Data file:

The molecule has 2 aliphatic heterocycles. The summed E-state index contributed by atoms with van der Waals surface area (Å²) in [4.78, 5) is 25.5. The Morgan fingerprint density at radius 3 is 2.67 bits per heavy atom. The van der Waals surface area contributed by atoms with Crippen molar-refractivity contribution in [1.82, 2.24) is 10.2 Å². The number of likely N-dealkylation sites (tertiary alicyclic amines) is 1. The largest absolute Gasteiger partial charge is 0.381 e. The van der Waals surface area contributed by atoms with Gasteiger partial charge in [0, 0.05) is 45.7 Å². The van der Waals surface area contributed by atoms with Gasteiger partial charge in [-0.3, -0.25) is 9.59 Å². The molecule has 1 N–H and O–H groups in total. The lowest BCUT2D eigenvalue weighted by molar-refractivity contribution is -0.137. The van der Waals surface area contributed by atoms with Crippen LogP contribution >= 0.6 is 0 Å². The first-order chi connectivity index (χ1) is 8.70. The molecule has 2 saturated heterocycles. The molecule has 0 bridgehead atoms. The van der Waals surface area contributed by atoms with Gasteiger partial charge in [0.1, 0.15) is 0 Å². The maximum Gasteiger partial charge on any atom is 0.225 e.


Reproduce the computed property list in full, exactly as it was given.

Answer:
The molecule has 2 aliphatic heterocycles. The summed E-state index contributed by atoms with van der Waals surface area (Å²) in [4.78, 5) is 25.5. The Morgan fingerprint density at radius 3 is 2.67 bits per heavy atom. The van der Waals surface area contributed by atoms with Crippen molar-refractivity contribution in [1.82, 2.24) is 10.2 Å². The number of likely N-dealkylation sites (tertiary alicyclic amines) is 1. The largest absolute Gasteiger partial charge is 0.381 e. The van der Waals surface area contributed by atoms with Gasteiger partial charge in [0, 0.05) is 45.7 Å². The van der Waals surface area contributed by atoms with Gasteiger partial charge in [-0.3, -0.25) is 9.59 Å². The molecule has 1 N–H and O–H groups in total. The lowest BCUT2D eigenvalue weighted by molar-refractivity contribution is -0.137. The van der Waals surface area contributed by atoms with Crippen LogP contribution >= 0.6 is 0 Å². The first-order chi connectivity index (χ1) is 8.70. The molecule has 2 saturated heterocycles. The molecule has 0 bridgehead atoms. The van der Waals surface area contributed by atoms with Gasteiger partial charge in [0.1, 0.15) is 0 Å². The maximum Gasteiger partial charge on any atom is 0.225 e.